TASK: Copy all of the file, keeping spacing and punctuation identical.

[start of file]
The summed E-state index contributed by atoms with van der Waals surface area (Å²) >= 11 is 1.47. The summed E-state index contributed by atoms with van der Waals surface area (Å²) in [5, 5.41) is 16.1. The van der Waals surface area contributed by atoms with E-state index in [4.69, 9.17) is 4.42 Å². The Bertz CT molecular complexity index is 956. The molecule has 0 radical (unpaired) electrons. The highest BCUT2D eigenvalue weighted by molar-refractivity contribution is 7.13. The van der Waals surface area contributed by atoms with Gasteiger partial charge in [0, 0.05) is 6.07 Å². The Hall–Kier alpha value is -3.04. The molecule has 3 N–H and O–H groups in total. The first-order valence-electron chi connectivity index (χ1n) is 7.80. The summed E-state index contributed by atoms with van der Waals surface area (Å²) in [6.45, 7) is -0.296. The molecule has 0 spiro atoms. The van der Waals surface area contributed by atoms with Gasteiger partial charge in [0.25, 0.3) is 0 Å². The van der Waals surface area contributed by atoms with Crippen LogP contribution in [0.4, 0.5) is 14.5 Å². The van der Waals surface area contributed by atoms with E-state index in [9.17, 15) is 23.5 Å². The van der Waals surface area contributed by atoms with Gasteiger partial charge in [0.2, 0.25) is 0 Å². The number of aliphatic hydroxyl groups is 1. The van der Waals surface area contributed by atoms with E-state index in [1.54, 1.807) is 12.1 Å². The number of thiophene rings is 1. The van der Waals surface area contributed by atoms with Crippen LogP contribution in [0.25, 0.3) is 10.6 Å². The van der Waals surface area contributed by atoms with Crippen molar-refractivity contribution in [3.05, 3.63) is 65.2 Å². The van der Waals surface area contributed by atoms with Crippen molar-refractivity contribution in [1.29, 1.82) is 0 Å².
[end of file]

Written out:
The summed E-state index contributed by atoms with van der Waals surface area (Å²) >= 11 is 1.47. The summed E-state index contributed by atoms with van der Waals surface area (Å²) in [5, 5.41) is 16.1. The van der Waals surface area contributed by atoms with E-state index in [4.69, 9.17) is 4.42 Å². The Bertz CT molecular complexity index is 956. The molecule has 0 radical (unpaired) electrons. The highest BCUT2D eigenvalue weighted by molar-refractivity contribution is 7.13. The van der Waals surface area contributed by atoms with Gasteiger partial charge in [0, 0.05) is 6.07 Å². The Hall–Kier alpha value is -3.04. The molecule has 3 N–H and O–H groups in total. The first-order valence-electron chi connectivity index (χ1n) is 7.80. The summed E-state index contributed by atoms with van der Waals surface area (Å²) in [6.45, 7) is -0.296. The molecule has 0 spiro atoms. The van der Waals surface area contributed by atoms with Gasteiger partial charge in [0.25, 0.3) is 0 Å². The van der Waals surface area contributed by atoms with Crippen LogP contribution in [0.4, 0.5) is 14.5 Å². The van der Waals surface area contributed by atoms with E-state index in [9.17, 15) is 23.5 Å². The van der Waals surface area contributed by atoms with Gasteiger partial charge in [0.2, 0.25) is 0 Å². The number of aliphatic hydroxyl groups is 1. The van der Waals surface area contributed by atoms with E-state index in [1.54, 1.807) is 12.1 Å². The number of thiophene rings is 1. The van der Waals surface area contributed by atoms with Crippen LogP contribution in [0.25, 0.3) is 10.6 Å². The van der Waals surface area contributed by atoms with Crippen molar-refractivity contribution in [3.05, 3.63) is 65.2 Å². The van der Waals surface area contributed by atoms with Crippen molar-refractivity contribution in [1.29, 1.82) is 0 Å².